Magic Mike is the kind of film that if the poster doesn’t turn you on then it turns you off. This unfortunate packaging (inevitable because of the subject matter) draws attention away from the sensitive story being told.
Channing Tatum plays the title character, an exotic dancer and overall odd-job man who burns for some greater purpose, some opportunity to achieve something like independence and self-determination, in a life that has so far been nothing but hustling. Unlike so many such characters in Hollywood, it is his very talent on the stage that is holding him back.
In the second act we see him perform a solo dance number at the club “Xquisite” which transcends the bare minimum abs-and-grind that the audience thinks they’re there for. With his body he tells us about yearning, and need, and frustration, and explosion, and control, all of which can be very sexy, or very sad.
Mike’s talent is in an art form that lies on the fringes of mainstream culture, with preconceptions and stigma hanging off it like icicles, every time he engages with a “normal.” The tragedy is that it is his very desperation and unsatisfaction that makes him so good at it. As with an almost identical character in The Wrestler, being good, or even great, at something doesn’t mean you’re happy.
But it is the joy and exuberance of Tatum’s performance (both on and off the floor) that prevents this from becoming a heavy soul-searcher like Wrestler, and its best moments are when it’s just him on the screen doing his magical thing.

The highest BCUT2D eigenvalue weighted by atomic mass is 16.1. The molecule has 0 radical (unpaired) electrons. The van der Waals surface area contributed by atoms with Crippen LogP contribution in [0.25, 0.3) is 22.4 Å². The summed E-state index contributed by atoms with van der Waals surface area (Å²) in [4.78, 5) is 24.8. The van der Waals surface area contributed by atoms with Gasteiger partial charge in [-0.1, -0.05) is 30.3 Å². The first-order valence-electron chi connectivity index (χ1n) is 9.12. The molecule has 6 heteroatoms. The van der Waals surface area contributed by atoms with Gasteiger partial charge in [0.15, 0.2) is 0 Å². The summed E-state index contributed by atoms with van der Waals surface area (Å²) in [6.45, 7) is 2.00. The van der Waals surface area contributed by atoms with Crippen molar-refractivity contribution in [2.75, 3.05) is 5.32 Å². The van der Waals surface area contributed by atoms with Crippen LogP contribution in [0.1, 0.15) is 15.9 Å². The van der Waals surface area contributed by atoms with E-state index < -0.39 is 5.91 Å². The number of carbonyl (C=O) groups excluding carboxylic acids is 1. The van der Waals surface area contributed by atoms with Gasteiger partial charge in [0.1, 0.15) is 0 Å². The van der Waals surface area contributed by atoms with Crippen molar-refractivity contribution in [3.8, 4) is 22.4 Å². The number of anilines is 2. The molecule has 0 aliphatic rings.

8. Footloose (1984)
Global ranking: 2623
Wins 38% of its matchups
7853 users have ranked it 70,041 times
7 have it at #1
88 have it in their top 20
Perhaps the ultimate male 80s dance movie, released the year following Flashdance, Footloose also deals with dance as a metaphor for frustration, and it takes the discussion wider to the interaction of dance with social conservatism. What does dance mean to a modern society? What role, if any, does it play in adolescence, sexual and gender dynamics, and the finding of a young person’s place in society?
Okay, it thinks it’s asking these questions, but frankly Dean Pitchford’s unfocused script doesn’t come as close to providing answers as it thinks it does. Chicago-native Ren (Kevin Bacon) moves to SmallTown, USA where he chafes at the town’s prohibition on drinking and dancing. So of course he falls for the daughter of the preacher whose idea it all was. Ariel’s father (John Lithgow) lost a son to drunk driving which in the distorted logic of this kind of thinking, means that dancing must be the real problem, the true gateway drug.
As the second act is peaking, we are treated to a solo dance number by Bacon in an abandoned flour mill, set to “Never” by Moving Pictures. As he dances (somewhat spastically, literally as if no one is watching), he flashes back to his many frustrations and humiliations so far in the film. The implication is that dancing is how this character processes deep emotions (instead of, say, Luke staring off at twin sunsets, or Batman doing CrossFit). The prohibition on dancing is prohibiting Ren from being in touch with those emotions, and thus from being fully himself.
Overall the movie seeks to be another volley in the 80s’ assault against parents, using dance, personified by 25-year-old Bacon and his limby gesticulations, to represent the color and the freedom and the “life” that the younger generation found so lacking in the old. ‘Twas ever thus, of course, but the 80s certainly knew how to make this point with flair.
7. Saturday Night Fever (1977)
Global ranking: 2412
Wins 33% of its matchups
7708 users have ranked it 66,462 times
2 have it at #1
88 have it in their top 20
Dance operates on (at least) two different levels in the now-notorious disco melodrama Saturday Night Fever. At one level, it functions similar to how it does in Footloose, as a visual expression of post-adolescent male frustration, a space in which a man finally has all the control and ability and connection that he seems to lack in the other areas of his life.